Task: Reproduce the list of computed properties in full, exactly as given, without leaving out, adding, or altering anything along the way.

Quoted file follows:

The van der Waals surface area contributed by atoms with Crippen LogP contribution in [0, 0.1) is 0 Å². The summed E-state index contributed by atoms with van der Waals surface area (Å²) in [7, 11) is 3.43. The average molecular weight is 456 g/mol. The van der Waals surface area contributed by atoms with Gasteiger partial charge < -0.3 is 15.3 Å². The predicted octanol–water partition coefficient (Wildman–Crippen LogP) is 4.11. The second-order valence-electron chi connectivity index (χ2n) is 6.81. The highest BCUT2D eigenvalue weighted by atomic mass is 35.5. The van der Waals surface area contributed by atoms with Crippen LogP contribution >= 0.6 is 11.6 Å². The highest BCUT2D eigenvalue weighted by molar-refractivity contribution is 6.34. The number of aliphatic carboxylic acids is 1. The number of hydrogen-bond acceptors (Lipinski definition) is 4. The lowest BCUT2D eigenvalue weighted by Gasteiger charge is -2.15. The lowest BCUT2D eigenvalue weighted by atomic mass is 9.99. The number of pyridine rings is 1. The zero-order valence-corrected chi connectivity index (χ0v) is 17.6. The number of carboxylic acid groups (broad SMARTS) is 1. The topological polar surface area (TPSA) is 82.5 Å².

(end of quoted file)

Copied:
The van der Waals surface area contributed by atoms with Crippen LogP contribution in [0, 0.1) is 0 Å². The summed E-state index contributed by atoms with van der Waals surface area (Å²) in [7, 11) is 3.43. The average molecular weight is 456 g/mol. The van der Waals surface area contributed by atoms with Gasteiger partial charge < -0.3 is 15.3 Å². The predicted octanol–water partition coefficient (Wildman–Crippen LogP) is 4.11. The second-order valence-electron chi connectivity index (χ2n) is 6.81. The highest BCUT2D eigenvalue weighted by atomic mass is 35.5. The van der Waals surface area contributed by atoms with Crippen LogP contribution >= 0.6 is 11.6 Å². The highest BCUT2D eigenvalue weighted by molar-refractivity contribution is 6.34. The number of aliphatic carboxylic acids is 1. The number of hydrogen-bond acceptors (Lipinski definition) is 4. The lowest BCUT2D eigenvalue weighted by Gasteiger charge is -2.15. The lowest BCUT2D eigenvalue weighted by atomic mass is 9.99. The number of pyridine rings is 1. The zero-order valence-corrected chi connectivity index (χ0v) is 17.6. The number of carboxylic acid groups (broad SMARTS) is 1. The topological polar surface area (TPSA) is 82.5 Å².